A law that took effect last year should be thrown out because it makes it harder for people to file a taxpayer demand against a state, city, county or school district official, an Oklahoma City attorney said Monday.
Jerry Fent filed an appeal Monday with the Oklahoma Supreme Court, a week after Oklahoma County District Judge Bill Graves threw out his lawsuit challenging the law.
Fent is asking the high court to retain jurisdiction instead of assigning the appeal to the Oklahoma Court of Civil Appeals.
Fent said the law is unconstitutional because it increases the number of people needed to file the legal action.
A taxpayer demand targets alleged misuse of tax dollars by state and local public officials.
The so-called “qui tam” action, seldom used, is filed after it has been alleged an official made improper financial dealings and the official denied the accusation and refused to recover any illegally paid funds.
Action two years ago
Fent asked the state Supreme Court two years ago to take up his concerns about the law, but the high court refused to take jurisdiction and said the matter should first be brought up in district court.
Fent is asking that the law be declared unconstitutional and that the previous qui tam law be restored.
State law previously required signatures of 10 resident taxpayers before the legal action could be filed.
The new law requires at least 100 registered voters to sign before the action is filed.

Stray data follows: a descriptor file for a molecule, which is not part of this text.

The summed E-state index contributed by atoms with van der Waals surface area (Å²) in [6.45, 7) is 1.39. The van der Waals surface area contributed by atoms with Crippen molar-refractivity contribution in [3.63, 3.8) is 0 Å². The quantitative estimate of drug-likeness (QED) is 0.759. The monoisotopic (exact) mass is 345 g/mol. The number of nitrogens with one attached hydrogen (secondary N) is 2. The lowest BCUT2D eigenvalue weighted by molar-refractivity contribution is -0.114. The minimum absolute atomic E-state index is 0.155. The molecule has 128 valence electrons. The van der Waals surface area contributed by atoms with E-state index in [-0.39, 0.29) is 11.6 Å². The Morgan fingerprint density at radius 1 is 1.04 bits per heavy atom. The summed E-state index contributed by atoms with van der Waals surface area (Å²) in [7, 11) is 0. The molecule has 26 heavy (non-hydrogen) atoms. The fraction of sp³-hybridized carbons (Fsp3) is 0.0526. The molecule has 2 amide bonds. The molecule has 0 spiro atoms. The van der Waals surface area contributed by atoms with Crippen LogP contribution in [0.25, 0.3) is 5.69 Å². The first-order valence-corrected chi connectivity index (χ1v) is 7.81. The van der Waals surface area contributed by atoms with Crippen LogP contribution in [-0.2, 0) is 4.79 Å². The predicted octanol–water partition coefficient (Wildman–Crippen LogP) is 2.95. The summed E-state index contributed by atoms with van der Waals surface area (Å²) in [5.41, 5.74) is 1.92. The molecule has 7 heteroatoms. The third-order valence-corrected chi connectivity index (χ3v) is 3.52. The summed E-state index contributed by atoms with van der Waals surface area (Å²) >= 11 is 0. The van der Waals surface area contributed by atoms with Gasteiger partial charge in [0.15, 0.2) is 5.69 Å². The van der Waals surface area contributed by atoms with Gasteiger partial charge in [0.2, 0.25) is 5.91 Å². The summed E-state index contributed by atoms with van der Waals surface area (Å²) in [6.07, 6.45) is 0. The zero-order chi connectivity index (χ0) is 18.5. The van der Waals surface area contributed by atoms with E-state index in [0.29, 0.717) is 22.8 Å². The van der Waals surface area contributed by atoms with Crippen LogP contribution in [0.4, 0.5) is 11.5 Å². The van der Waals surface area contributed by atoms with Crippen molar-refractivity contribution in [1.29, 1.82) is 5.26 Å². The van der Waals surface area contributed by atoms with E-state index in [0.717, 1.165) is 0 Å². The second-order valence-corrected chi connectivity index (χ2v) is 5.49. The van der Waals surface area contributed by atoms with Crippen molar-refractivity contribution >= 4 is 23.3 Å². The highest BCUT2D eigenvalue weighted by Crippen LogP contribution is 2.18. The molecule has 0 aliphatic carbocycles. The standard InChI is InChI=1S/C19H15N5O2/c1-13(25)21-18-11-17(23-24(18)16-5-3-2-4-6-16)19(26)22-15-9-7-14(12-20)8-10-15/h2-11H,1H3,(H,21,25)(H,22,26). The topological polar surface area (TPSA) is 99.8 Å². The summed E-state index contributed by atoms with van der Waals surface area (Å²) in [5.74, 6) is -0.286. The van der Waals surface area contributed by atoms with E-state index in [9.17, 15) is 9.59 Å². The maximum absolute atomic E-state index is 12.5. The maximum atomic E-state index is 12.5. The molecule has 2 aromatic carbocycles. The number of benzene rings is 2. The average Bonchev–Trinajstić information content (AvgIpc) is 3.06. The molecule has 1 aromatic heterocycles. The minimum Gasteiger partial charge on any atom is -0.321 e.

Fent said the new law violates taxpayers' constitutional rights.
All voters are taxpayers because they pay state sales taxes on any food they buy, but all taxpayers are not voters because many do not want to register to vote for numerous reasons.
As a result, some taxpayers will never be able to file a demand because they are not also voters, he said.
Fent said the measure also violates a previous state Supreme Court ruling that supports open access to the courts.
It will cost the petitioner money to pay for an attorney and other costs to make sure the 100 signing the petition are registered voters, which has to be done before the legal action even is filed, he said.
The Supreme Court, in striking down a law that required attorneys to find a medical expert to approve a medical malpractice lawsuit, has said legislation cannot deny equal protection to residents by closing the courthouse doors to those financially incapable of paying those costs.